By securing regional buy-in for a new peace plan before making it public, Washington has a much better chance of getting the Palestinians back to the negotiating table.
President Trump calls making a peace agreement between the Israelis and Palestinians the “ultimate deal.” He prides himself on being a deal-maker and believes somehow that he may yet produce that ultimate deal. Jared Kushner, his son-in-law, and Jason Greenblatt, who worked as an attorney in the Trump real estate business, have been charged by the president with putting together a peace plan.
A few months ago when they briefed the UN Security Council members on their approach and the status of the plan, they emphasized that Israelis, Palestinians, and Arabs would love parts of it and hate parts of it. Fair enough, no plan that is credible can please or address only the needs of one side. By definition, no peace plan can succeed unless it addresses the needs of both sides.
What has made this such a difficult conflict to resolve is that there are two “rights” and not a right and a wrong in this conflict. Those two “rights” have to be reconciled. We are dealing with two national movements competing for the same space. Inevitably the conflict came to be defined in zero-sum terms, with a win for one side always being seen as a loss for the other. The idea that both could win has been difficult to accept. A case in point is the Trump decision to recognize Jerusalem as Israel’s capital and to move the embassy. Even though Trump said that he was not recognizing the boundaries of Israeli sovereignty in Jerusalem because those needed to be negotiated, the decision was portrayed as an Israel win and a Palestinian loss. So much so that Mahmoud Abbas cut off all official contact with the Trump administration and said it could no longer be the sole mediator.
That has not deterred the Trump administration and it continues to say it will present its plan at some point. With no real contact with official Palestinians, the president needs Arab leaders to play a more prominent role on peace-making than they ever have before. In saying this, I do not mean to suggest that Arab leaders can take the place of Palestinians. They cannot. But they can do something they have not done before: they can declare whether a proposal or plan is credible and meets the national aspirations of the Palestinian people in a dignified way.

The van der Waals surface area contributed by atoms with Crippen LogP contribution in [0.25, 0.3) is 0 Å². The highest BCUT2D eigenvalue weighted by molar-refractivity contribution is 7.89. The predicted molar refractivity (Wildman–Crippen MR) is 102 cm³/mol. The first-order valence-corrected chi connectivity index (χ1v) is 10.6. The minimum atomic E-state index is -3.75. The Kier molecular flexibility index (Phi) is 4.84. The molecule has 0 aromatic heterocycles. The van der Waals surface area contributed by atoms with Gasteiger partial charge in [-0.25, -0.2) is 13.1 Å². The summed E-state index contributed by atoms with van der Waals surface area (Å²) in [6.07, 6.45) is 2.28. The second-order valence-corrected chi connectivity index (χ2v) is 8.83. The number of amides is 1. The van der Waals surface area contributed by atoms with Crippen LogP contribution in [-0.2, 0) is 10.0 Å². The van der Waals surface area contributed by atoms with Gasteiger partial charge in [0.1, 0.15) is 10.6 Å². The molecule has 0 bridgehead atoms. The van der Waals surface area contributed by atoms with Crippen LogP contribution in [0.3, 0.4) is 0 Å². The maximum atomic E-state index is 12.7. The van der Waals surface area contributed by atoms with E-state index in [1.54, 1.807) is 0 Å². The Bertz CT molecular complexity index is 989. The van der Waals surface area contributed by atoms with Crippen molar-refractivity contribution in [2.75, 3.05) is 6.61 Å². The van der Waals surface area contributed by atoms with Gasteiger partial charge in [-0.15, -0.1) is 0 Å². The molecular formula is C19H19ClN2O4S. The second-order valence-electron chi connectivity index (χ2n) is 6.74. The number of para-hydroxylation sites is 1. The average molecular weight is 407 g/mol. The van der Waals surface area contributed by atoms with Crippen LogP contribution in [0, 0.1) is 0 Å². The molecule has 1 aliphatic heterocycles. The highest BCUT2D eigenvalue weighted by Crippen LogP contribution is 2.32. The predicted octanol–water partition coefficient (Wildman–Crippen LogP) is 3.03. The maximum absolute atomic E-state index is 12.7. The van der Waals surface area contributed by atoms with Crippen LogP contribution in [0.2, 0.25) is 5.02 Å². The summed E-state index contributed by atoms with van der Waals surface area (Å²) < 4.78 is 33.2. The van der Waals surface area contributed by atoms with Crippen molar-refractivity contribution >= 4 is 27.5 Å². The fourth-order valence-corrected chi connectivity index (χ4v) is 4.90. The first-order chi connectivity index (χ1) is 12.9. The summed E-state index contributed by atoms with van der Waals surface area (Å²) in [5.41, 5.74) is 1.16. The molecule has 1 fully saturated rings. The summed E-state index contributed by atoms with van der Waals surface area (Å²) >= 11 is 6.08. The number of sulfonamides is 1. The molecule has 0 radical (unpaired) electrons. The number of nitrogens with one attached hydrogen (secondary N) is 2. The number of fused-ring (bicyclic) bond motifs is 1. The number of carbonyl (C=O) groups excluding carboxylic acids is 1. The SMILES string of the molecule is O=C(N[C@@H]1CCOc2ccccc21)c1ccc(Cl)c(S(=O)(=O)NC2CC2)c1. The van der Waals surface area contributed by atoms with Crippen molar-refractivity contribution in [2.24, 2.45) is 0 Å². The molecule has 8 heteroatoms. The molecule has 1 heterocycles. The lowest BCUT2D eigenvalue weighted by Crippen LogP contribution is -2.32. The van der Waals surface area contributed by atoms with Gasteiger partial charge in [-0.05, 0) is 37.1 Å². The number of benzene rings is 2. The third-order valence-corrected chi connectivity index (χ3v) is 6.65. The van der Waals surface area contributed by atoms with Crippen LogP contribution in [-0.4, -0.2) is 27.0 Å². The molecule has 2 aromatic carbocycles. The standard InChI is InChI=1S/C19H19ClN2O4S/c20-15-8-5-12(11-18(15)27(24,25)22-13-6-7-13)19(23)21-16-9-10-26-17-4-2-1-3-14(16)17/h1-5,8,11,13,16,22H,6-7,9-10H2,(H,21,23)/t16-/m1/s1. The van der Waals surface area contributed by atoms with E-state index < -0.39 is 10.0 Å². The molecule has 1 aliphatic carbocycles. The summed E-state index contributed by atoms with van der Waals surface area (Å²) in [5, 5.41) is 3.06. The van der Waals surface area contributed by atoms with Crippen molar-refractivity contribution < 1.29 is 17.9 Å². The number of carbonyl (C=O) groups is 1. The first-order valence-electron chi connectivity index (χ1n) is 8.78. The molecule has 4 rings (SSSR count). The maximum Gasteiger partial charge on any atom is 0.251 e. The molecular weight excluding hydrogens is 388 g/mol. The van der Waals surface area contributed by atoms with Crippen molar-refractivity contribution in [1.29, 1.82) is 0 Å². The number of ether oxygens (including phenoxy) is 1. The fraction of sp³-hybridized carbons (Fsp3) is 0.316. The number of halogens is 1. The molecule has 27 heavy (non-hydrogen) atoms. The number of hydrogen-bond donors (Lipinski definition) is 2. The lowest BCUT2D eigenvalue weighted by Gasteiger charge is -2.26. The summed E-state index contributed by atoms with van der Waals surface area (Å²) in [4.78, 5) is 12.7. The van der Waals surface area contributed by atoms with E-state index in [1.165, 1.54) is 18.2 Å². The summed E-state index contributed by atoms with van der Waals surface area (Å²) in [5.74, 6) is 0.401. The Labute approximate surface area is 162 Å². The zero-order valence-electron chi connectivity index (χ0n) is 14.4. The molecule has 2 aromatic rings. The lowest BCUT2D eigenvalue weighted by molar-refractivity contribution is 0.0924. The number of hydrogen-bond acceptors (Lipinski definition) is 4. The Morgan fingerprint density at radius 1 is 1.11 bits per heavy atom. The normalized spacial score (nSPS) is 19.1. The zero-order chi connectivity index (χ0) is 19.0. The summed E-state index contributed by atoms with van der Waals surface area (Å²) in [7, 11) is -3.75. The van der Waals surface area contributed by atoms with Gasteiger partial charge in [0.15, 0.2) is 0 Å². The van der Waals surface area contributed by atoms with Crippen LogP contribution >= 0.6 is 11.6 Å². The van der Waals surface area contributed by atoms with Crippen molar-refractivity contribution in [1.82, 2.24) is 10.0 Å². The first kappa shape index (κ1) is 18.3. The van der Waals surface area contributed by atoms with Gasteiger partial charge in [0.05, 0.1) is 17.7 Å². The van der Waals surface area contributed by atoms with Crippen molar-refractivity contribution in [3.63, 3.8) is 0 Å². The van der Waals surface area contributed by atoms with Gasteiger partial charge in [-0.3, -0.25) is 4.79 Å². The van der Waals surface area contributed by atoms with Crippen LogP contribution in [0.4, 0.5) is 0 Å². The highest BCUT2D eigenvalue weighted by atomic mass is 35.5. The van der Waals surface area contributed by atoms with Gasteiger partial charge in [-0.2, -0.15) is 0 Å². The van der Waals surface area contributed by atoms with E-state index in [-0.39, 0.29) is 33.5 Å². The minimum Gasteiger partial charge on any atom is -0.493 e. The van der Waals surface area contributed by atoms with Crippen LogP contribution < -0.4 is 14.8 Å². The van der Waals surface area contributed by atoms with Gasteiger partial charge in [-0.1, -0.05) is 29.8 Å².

Historically, the position of the Arab leaders, who accept a peaceful outcome and the principle of two states for two peoples, has been to say that they can accept whatever the Palestinians can accept. The problem has been that the Palestinian national movement has been led by those who find it difficult to accept specific proposals for resolving the conflict. As someone who helped to draft the Clinton Parameters in 2000, I know that at the time Arab leaders quietly urged Arafat to accept them.
But all this was done quietly. I was hosted at a dinner a few months ago by a number of Palestinians, including some I had negotiated with, and they lamented how different everything today would be if Arafat had said yes. He did not. No one in the Arab world staked out a public position. No leaders said that while the decision was a Palestinian one, these parameters were credible and met Palestinian national rights. History might have been rewritten if someone had done so.
Is it possible that things could be different this time? Given the weakness and division of the Palestinians, and Abbas’ rejection of the Trump Administration, it seems clear that whatever the Trump peace plan turns out to be, the Palestinian instinct will be to say no to it. Arab leaders might be able to affect the Palestinian position if they were in a position to say that the plan was credible and worthy of discussion.
Of course, they could only say this if the plan was credible. For Arab leaders, at a minimum, the plan must address Palestinian national needs, both in terms of viable borders for the state and a capital in Arab part of East Jerusalem. Presumably, the Trump Administration will go over the plan—not generalities about it but its specifics—with key Arab leaders before presenting it. The president should know what the response is going to be before presenting it, and his peace team should work out the language of what will be said about the plan in advance so there are no surprises.
By rejecting President Carter’s Camp David Accords and the subsequent autonomy talks, the Palestinians lost an opportunity to stop additional Israeli settlement building; in 1980, in talks mediated by Ambassador Sol Linowitz, the Israelis agreed that one of the powers of the Palestinian Interim Self-Governing Authority would be a veto over new uses of land in the West Bank and Gaza. At the time, Israel had less than 5000 settlers. With 300,000 settlers today in the lands outside of Jerusalem, it is not hard to see what the Palestinians lost by foregoing this opportunity. And, obviously, saying no to Bill Clinton has left the Palestinians far worse off.
Perhaps, Arab leaders today can serve Palestinian interests by going public and making it possible for Palestinians not to miss an opportunity if there is one. At this point, I don’t know what is in the administration’s peace plan; I don’t know if it will meet a standard of credibility in Arab eyes. However, I do know that if it crosses a threshold of credibility, Arabs can best support the Palestinians by being open and saying that it does.
Rejection has not served the Palestinian cause. Arab support for that cause today might best be expressed by being honest with the Palestinians in private and in public.
Dennis Ross is the counselor and William Davidson Distinguished Fellow at The Washington Institute. This article was originally published on the Majalla website.